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POLICYMAKERS LEAVE INTEREST RATES ALONE

Faced with conflicting economic data, Federal Reserve policymakers decided Tuesday to leave interest rates unchanged.

After meeting privately for more than four hours, the Federal Open Market Committee adjourned without making any change.Fed spokesman Joseph R. Coyne said that the meeting had adjourned and that there would be no announcement - a signal that Fed policymakers had left rates unchanged.

Before the meeting private analysts had widely expected rates to remain untouched.

"The Fed's instinct is to wait and see," said economist David Jones of Aubrey G. Lanston & Co., a New York government securities firm. "There is no sense of urgency to make any policy shift."

Like most other analysts, Jones had predicted the FOMC would not act until more definitive evidence of the economy's direction is available.

The FOMC is composed of the Fed governors in Washington and five of the 12 regional bank presidents.

After cutting the federal funds rate last July and again in December and January to stimulate economic growth, the committee decided in March to hold rates steady as signs of a moderately rebounding economy emerged.

The federal funds rate, the central bank's target for overnight loans by commercial banks, has been at 5.25 percent since Jan. 31.

In a survey of regional conditions last month, the Fed concluded the economy continued to grow moderately with few signs of inflation.

Since then, signals have been mixed.

For instance, there have been spotty signs of weakness, including continued sluggishness in the manufacturing sector. But at the same time, housing activity remains at a high level despite rising mortgage rates.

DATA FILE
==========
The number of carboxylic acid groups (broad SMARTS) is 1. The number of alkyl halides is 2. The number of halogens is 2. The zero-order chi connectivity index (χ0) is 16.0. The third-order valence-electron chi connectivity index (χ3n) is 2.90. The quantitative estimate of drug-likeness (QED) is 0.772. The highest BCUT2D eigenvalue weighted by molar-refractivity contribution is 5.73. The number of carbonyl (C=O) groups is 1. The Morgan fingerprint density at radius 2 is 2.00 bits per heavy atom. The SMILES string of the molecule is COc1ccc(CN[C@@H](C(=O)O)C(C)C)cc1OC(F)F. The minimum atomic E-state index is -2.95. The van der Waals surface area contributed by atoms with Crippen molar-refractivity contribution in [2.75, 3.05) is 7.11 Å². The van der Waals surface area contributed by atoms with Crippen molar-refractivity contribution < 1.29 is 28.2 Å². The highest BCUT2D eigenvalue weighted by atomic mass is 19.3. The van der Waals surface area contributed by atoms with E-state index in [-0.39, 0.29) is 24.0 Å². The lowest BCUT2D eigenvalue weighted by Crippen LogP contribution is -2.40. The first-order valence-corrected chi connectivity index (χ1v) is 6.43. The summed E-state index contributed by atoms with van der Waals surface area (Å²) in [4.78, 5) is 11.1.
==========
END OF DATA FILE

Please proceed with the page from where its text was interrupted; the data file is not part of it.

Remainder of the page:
Still, some prices have been rising recently, notably for energy and some food products. There also have been reports of wage pressures where tight labor markets exist. The unemployment rate in April was just 5.4 percent, lowest in more than a year.

Many analysts believe, however, that most price increases will be short-lived, due to one-time factors such as a severe winter that fed demand for heating products.

Economists at Laurence H. Meyer & Associates, a St. Louis forecasting service, said in their monthly newsletter that the Fed probably would delay any action "until it sees several more months of data untainted by the unusual events of the first quarter."

The Fed might move to raise rates if "recent evidence of accelerating wages develops into a trend," the economists said. "The chances of more restrictive policy have increased in the last several weeks," the economists noted, "but, thus far, we feel conditions do not warrant a tightening."

Jones of Aubrey Lanston agreed, saying the FOMC probably would not change rates until the August or September meetings at the soonest and possibly not until after the Nov. 5 presidential election.

"I think the Fed is very comfortable with where things are right now," Jones said. "They are watching the spurt in energy prices closely but so far those increases haven't spread to other sectors of the economy."

But economist Marilyn Schaja of Donaldson, Lufkin & Jenrette Securities Corp. said the central bank likely will shift its concern in the second half of the year to economic growth, which she sees easing sharply.